This a very common place sentence, I know. We all say that, but rarely change our views on something. Well, this not a mea culpa, just an act of justice towards the Rolleiflex TLR. I never liked the TLR formula. Always thought that they were too big for the 6x6 format and not true reflexes. However, my main problem with the TLR was the Rolleilex name. I hate cameras that have become the playground of the rich and “knowledgeable” elite. I am weird, but I believe that there are no bad cameras, just bad photographers.
Well, I tried the impossible not to have any TLRs cameras in my collection. However, it was an impossible mission, old cameras have their ways to sneak into my house. So, a Meopta Flexaret arrived and stayed in the closet, it really didn’t attract the slightest reaction from me. Then, a Yashica mat arrived, but my heart continued to beat at the same slow rate. TLR’s weren’t just for me.
One day, I passed a store that was hard to define, it had all sorts of new things, like TV sets, radios, work gloves, tools, but everything was almost twenty years old, albeit never used. Out of curiosity I entered the store, had a look around and asked the proverbial question “Do you have old cameras?”. The lady said no and I left. Just when I was turning around the corner, I heard a man’s voice yelling “Sir! Excuse me Sir, can I talk to you for a second?” There was a man at the door of the store waving at me. I returned to the store to speak to the guy. He said that his wife had told him that I was looking for old cameras and he might have one for sale. I asked what camera was and he said that he didn’t know, because it was stored away some place. We agreed that the following week I would come back to see the camera.
The week that followed I was religiously at the store to check the famous camera, but with no luck, the man had forgotten all about it. To make the story shorter, this happened for the next five weeks or so. I was starting to think that this guy had a serious mental issue. Still, while some people visit a church to experience some kind of revelation, I visited the store in hope for a camera to reveal itself. I was about to give up on this heretic practice, when one day the gentleman said “ I brought it today!”
I looked at the guy with a certain indifference, with my luck, I was going to see a Kodak Brownie or something like that. He disappeared behind the counter and came with a brown leather case that read Rolleiflex. Oh dear, I thought to myself, a Rolleiflex, so much trouble for so little. Still, he handed me the camera and I opened the case. At that time I knew nothing about Rolleiflexes, but I knew that the vast majority had Zeiss Tessar lenses, but this one didn’t. Interesting I thought, the model name was engraved at the top, 3.5 F and the lens was a Xenotar. The camera was in mint condition, the selenium meter worked and the waist level finder was a revelation, bright, with split image. What I can´t describe is the feeling of having it in my hands, the finish, the weight, whatever, it took me by storm. The vendor asked for a very reasonable price, so I thought I would make a nice profit on it because I would never buy and keep a Rolleiflex, right?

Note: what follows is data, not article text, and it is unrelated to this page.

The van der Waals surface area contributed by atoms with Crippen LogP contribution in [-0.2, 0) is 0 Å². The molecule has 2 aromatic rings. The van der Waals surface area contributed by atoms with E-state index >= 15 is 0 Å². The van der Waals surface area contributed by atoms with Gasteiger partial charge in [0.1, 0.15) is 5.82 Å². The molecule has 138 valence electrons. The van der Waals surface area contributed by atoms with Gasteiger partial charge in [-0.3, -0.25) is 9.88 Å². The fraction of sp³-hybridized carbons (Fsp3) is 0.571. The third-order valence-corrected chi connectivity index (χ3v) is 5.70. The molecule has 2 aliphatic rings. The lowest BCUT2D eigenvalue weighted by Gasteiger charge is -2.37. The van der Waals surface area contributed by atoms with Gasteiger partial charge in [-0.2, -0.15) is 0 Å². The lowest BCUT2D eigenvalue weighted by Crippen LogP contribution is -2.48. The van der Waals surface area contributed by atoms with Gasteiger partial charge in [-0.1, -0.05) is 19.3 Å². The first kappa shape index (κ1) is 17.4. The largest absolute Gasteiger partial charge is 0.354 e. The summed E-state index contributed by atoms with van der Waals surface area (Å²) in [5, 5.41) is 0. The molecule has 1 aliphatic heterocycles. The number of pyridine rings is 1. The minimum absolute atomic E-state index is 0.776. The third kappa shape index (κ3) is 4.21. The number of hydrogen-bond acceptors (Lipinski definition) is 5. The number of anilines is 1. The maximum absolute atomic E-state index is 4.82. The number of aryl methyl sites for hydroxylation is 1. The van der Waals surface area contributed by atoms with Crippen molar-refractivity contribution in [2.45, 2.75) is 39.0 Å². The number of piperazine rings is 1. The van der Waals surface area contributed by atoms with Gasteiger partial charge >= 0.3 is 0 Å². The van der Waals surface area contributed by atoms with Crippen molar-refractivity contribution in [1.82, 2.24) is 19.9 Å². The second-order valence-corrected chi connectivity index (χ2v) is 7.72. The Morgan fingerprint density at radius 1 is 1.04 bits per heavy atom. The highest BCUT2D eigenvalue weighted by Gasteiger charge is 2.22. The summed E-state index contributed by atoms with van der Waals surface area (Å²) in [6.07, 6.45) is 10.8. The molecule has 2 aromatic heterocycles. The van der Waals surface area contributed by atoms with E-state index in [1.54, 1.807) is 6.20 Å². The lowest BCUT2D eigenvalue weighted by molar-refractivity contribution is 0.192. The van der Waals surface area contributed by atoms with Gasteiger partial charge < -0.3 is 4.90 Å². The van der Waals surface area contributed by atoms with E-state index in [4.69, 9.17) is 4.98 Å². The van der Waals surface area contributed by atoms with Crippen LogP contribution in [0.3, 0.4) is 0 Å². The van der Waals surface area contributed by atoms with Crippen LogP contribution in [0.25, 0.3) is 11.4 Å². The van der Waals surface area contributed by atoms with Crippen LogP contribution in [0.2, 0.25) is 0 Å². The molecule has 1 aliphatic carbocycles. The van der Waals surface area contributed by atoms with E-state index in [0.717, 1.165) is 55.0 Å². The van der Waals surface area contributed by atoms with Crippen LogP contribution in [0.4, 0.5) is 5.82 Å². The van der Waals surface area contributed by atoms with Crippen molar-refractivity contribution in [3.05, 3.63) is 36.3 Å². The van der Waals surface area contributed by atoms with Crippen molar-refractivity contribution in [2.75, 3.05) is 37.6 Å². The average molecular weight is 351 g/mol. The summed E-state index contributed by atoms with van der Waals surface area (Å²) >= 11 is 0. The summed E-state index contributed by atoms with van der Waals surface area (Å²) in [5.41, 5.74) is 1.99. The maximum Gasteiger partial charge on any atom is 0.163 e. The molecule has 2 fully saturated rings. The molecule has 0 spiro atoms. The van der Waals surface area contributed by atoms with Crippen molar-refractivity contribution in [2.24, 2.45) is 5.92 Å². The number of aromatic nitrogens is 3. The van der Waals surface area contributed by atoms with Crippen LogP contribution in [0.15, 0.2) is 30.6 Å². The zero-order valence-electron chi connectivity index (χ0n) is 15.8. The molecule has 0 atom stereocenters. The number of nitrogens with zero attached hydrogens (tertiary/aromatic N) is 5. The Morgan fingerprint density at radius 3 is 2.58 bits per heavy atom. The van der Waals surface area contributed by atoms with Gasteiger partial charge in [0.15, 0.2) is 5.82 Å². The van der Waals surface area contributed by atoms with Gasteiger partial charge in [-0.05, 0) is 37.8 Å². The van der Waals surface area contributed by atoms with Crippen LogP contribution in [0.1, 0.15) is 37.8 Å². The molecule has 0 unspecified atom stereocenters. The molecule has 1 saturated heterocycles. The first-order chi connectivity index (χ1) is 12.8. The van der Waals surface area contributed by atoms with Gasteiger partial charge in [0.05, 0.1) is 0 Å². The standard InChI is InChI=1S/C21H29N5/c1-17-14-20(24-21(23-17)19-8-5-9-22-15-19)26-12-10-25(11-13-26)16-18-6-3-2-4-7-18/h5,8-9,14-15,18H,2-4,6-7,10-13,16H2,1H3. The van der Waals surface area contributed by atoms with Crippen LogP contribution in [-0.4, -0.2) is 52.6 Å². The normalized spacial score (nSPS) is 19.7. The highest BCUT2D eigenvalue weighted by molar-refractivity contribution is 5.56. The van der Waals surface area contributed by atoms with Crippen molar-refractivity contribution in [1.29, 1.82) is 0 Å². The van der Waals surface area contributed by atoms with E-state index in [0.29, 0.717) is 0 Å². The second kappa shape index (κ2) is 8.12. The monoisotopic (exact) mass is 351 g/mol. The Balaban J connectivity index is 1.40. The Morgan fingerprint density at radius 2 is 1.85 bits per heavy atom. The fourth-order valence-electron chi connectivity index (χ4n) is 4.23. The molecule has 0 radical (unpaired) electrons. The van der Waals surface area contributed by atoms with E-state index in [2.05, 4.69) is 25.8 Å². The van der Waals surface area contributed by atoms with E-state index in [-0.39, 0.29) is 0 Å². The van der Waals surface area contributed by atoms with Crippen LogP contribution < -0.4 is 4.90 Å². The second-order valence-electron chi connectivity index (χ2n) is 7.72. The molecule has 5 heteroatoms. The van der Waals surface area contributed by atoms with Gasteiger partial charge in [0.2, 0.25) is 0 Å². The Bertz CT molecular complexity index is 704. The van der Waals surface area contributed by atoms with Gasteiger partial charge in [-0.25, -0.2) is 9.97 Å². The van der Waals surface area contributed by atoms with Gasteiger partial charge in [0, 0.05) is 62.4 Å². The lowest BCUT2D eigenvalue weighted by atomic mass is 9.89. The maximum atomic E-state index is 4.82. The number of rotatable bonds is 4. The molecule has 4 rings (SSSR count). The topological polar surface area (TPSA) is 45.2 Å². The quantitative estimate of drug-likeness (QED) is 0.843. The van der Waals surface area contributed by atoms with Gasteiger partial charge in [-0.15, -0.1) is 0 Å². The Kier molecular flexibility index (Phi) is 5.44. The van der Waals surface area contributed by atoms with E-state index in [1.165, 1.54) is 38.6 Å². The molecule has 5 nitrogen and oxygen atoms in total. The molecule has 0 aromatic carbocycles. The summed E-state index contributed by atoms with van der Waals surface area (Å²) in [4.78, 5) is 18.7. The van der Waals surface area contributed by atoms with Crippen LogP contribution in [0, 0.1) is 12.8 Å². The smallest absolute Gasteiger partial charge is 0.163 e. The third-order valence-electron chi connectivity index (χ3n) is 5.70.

I left the store and walked a few meters and then sat on the kerb to better examine my purchase. Damn, what a beautiful camera! It felt just so right, every control worked with precision and smoothness. I was falling in love without knowing it. Suddenly I felt that I had to put a roll in it and try it. I normally carry 120 film in my camera bag, so I loaded the Kodak Ektar 100, closed the door and ….the advance lever would not stop! Sensing that something was wrong, I opened the door and saw that half of the roll had already been advanced! Funny thing, with the door open the camera would stop the crazy winding. I was devastated, I was starting to like the damn thing and it was faulty! I was so disappointed, so sad really, I decided to take the Rolleiflex as it was to my trusted mechanic, I gave him a call and off I went.
When I arrived at his house he was expecting me with a wicked smile on his face. I handed the Rolleiflex to him and explained the malfunction. Is it serious, I asked? His answer was quick and stroke me as bullet. “Of all the idiots that I know, I never thought that you would be one of them! “ What did I do? He laughed and sad, you just fell in to the most famous Rolleiflex trick, the loading! These cameras aren’t loaded just like any other camera, moron! Let me show how it is done properly. Ah the feeler roller! I felt so stupid, so insignificant, I think that even my teeth went red with shame. Needless to say, the Rolleiflex was working perfectly.
After this bumpy start, me and the Rolleiflex have become as one. When I think of shooting 120 film it is the first camera that comes to my mind. As much as I hate to say it, there is nothing like it, it might sound snobbish, but this is the real thing, just perfect. Ah, I still don’t like TLR’s, except my Rolleiflex!